Neuraminidase inhibitor-resistant recombinant A/Vietnam/1203/04 (H5N1) influenza viruses retain their replication efficiency and pathogenicity in vitro and in vivo.
ABSTRACT Effective antiviral drugs are essential for early control of an influenza pandemic. It is therefore crucial to evaluate the possible threat posed by neuraminidase (NA) inhibitor-resistant influenza viruses with pandemic potential. Four NA mutations (E119G, H274Y, R292K, and N294S) that have been reported to confer resistance to NA inhibitors were each introduced into recombinant A/Vietnam/1203/04 (VN1203) H5N1 influenza virus. For comparison, the same mutations were introduced into recombinant A/Puerto Rico/8/34 (PR8) H1N1 influenza virus. The E119G and R292K mutations significantly compromised viral growth in vitro, but the H274Y and N294S mutations were stably maintained in VN1203 and PR8 viruses. In both backgrounds, the H274Y and N294S mutations conferred resistance to oseltamivir carboxylate (50% inhibitory concentration [IC(50)] increases, >250-fold and >20-fold, respectively), and the N294S mutation reduced susceptibility to zanamivir (IC(50) increase, >3.0-fold). Although the H274Y and N294S mutations did not compromise the replication efficiency of VN1203 or PR8 viruses in vitro, these mutations slightly reduced the lethality of PR8 virus in mice. However, the VN1203 virus carrying either the H274Y or N294S mutation exhibited lethality similar to that of the wild-type VN1203 virus. The different enzyme kinetic parameters (V(max) and K(m)) of avian-like VN1203 NA and human-like PR8 NA suggest that resistance-associated NA mutations can cause different levels of functional loss in NA glycoproteins of the same subtype. Our results suggest that NA inhibitor-resistant H5N1 variants may retain the high pathogenicity of the wild-type virus in mammalian species. Patients receiving NA inhibitors for H5N1 influenza virus infection should be closely monitored for the emergence of resistant variants.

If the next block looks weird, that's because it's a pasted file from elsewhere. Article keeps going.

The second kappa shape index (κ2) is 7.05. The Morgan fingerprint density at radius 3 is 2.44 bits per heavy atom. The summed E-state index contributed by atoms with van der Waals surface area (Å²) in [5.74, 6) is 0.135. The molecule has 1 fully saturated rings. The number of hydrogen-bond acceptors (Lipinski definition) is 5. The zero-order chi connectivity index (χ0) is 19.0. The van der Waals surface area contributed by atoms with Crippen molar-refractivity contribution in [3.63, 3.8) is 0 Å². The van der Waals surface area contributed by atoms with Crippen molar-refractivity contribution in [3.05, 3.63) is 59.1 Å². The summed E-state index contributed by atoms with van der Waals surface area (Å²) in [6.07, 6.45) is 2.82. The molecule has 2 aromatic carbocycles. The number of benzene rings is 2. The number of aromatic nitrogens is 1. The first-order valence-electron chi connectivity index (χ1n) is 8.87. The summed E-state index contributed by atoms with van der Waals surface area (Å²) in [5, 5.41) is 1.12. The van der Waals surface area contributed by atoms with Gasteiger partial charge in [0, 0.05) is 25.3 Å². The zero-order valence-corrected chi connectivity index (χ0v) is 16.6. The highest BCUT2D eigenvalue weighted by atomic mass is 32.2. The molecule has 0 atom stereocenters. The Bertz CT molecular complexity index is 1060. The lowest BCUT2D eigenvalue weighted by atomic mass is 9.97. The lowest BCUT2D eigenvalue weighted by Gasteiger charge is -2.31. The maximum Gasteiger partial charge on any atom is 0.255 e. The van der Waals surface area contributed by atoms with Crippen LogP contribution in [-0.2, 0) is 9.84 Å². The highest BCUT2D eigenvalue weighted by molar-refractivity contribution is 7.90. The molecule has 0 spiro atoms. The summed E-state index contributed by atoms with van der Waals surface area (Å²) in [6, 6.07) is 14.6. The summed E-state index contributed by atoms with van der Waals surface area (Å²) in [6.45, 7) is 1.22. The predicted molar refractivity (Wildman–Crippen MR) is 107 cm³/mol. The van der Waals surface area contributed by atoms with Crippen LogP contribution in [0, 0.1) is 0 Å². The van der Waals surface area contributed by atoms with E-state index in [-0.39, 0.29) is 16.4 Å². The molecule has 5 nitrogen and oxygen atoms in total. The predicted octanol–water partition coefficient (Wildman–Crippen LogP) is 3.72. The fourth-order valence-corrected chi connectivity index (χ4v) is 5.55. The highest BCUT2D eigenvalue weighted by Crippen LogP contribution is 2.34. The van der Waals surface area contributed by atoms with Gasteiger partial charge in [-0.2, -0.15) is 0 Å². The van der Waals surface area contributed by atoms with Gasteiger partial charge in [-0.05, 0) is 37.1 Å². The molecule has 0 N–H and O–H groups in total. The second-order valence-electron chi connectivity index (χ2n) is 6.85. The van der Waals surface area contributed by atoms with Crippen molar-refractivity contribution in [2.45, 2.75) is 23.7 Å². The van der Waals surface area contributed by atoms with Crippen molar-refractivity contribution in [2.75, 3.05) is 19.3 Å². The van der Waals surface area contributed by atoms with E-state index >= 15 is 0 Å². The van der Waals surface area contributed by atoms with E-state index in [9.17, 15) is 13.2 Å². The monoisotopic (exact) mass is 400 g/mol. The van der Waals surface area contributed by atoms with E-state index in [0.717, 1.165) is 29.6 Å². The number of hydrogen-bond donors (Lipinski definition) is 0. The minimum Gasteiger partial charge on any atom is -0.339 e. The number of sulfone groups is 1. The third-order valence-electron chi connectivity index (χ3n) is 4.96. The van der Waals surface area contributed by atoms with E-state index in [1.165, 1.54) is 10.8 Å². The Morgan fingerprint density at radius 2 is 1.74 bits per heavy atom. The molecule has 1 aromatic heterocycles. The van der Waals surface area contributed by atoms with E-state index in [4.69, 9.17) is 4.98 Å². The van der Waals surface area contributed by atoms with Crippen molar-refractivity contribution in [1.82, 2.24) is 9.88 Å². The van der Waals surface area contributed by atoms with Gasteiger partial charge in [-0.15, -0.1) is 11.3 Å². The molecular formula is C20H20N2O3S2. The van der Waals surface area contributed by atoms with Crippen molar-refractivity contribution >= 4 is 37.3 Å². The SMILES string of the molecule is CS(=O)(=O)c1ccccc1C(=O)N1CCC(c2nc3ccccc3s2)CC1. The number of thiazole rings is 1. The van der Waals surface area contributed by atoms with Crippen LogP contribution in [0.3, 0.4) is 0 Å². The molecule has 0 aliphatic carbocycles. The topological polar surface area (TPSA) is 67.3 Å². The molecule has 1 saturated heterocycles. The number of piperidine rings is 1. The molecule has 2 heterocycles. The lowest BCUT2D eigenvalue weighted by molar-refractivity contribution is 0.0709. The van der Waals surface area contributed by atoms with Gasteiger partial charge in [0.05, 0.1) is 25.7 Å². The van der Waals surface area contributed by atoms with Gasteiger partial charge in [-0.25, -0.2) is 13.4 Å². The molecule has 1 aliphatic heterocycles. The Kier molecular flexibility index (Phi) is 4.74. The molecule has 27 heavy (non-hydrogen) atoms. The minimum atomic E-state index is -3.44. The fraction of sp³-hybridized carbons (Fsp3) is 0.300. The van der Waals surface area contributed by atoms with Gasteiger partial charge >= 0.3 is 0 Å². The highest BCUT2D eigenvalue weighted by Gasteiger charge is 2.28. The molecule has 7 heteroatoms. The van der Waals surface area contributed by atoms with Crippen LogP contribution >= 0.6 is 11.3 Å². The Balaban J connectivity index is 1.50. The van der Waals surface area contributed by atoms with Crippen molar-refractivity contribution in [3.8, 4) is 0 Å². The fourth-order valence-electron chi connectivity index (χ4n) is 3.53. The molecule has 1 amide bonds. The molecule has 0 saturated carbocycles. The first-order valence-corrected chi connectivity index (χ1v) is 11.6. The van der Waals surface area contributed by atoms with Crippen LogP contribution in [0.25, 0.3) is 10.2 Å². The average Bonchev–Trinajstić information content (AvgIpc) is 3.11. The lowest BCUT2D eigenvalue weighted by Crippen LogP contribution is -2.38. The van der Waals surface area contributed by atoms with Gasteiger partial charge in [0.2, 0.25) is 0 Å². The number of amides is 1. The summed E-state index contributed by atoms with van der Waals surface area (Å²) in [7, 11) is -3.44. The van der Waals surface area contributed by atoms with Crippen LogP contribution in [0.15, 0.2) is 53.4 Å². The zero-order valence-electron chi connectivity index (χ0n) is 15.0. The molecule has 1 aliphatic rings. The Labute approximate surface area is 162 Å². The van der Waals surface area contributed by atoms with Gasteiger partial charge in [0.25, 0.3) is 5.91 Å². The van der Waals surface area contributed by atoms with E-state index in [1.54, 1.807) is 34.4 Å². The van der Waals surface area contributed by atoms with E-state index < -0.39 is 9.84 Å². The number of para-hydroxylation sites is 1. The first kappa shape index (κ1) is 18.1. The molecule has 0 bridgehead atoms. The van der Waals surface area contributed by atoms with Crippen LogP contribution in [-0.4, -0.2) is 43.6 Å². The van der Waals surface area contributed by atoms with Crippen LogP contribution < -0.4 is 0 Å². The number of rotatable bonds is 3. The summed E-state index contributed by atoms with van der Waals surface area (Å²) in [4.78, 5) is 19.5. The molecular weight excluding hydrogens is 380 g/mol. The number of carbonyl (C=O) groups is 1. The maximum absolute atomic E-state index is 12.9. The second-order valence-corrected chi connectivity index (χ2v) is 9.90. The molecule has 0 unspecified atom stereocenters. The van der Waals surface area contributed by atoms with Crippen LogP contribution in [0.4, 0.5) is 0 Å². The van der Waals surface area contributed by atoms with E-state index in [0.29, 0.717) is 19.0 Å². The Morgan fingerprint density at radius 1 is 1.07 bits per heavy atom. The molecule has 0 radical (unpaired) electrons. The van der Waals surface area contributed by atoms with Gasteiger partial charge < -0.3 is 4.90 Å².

Article: Avian influenza (H5N1) viruses isolated from humans in Asia in 2004 exhibit increased virulence in mammals.[show abstract] [hide abstract]
ABSTRACT: The spread of highly pathogenic avian influenza H5N1 viruses across Asia in 2003 and 2004 devastated domestic poultry populations and resulted in the largest and most lethal H5N1 virus outbreak in humans to date. To better understand the potential of H5N1 viruses isolated during this epizootic event to cause disease in mammals, we used the mouse and ferret models to evaluate the relative virulence of selected 2003 and 2004 H5N1 viruses representing multiple genetic and geographical groups and compared them to earlier H5N1 strains isolated from humans. Four of five human isolates tested were highly lethal for both mice and ferrets and exhibited a substantially greater level of virulence in ferrets than other H5N1 viruses isolated from humans since 1997. One human isolate and all four avian isolates tested were found to be of low virulence in either animal. The highly virulent viruses replicated to high titers in the mouse and ferret respiratory tracts and spread to multiple organs, including the brain. Rapid disease progression and high lethality rates in ferrets distinguished the highly virulent 2004 H5N1 viruses from the 1997 H5N1 viruses. A pair of viruses isolated from the same patient differed by eight amino acids, including a Lys/Glu disparity at 627 of PB2, previously identified as an H5N1 virulence factor in mice. The virus possessing Glu at 627 of PB2 exhibited only a modest decrease in virulence in mice and was highly virulent in ferrets, indicating that for this virus pair, the K627E PB2 difference did not have a prevailing effect on virulence in mice or ferrets. Our results demonstrate the general equivalence of mouse and ferret models for assessment of the virulence of 2003 and 2004 H5N1 viruses. However, the apparent enhancement of virulence of these viruses in humans in 2004 was better reflected in the ferret.Journal of Virology 10/2005; 79(18):11788-800. · 5.40 Impact Factor
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ABSTRACT: The catalytic sites of influenza virus neuraminidase are located on the upper corners of the box-shaped tetramer that forms the head of the molecule. Antigenic determinants form a nearly-continuous surface across the top of the monomer encircling the catalytic site. Approximately the same number of amino acid sequence changes occurred in these determinants between the years 1968 and 1975 as occurred in the antigenic sites of influenza virus haemagglutinin in the same period.Nature 303(5912):41-4. · 36.28 Impact Factor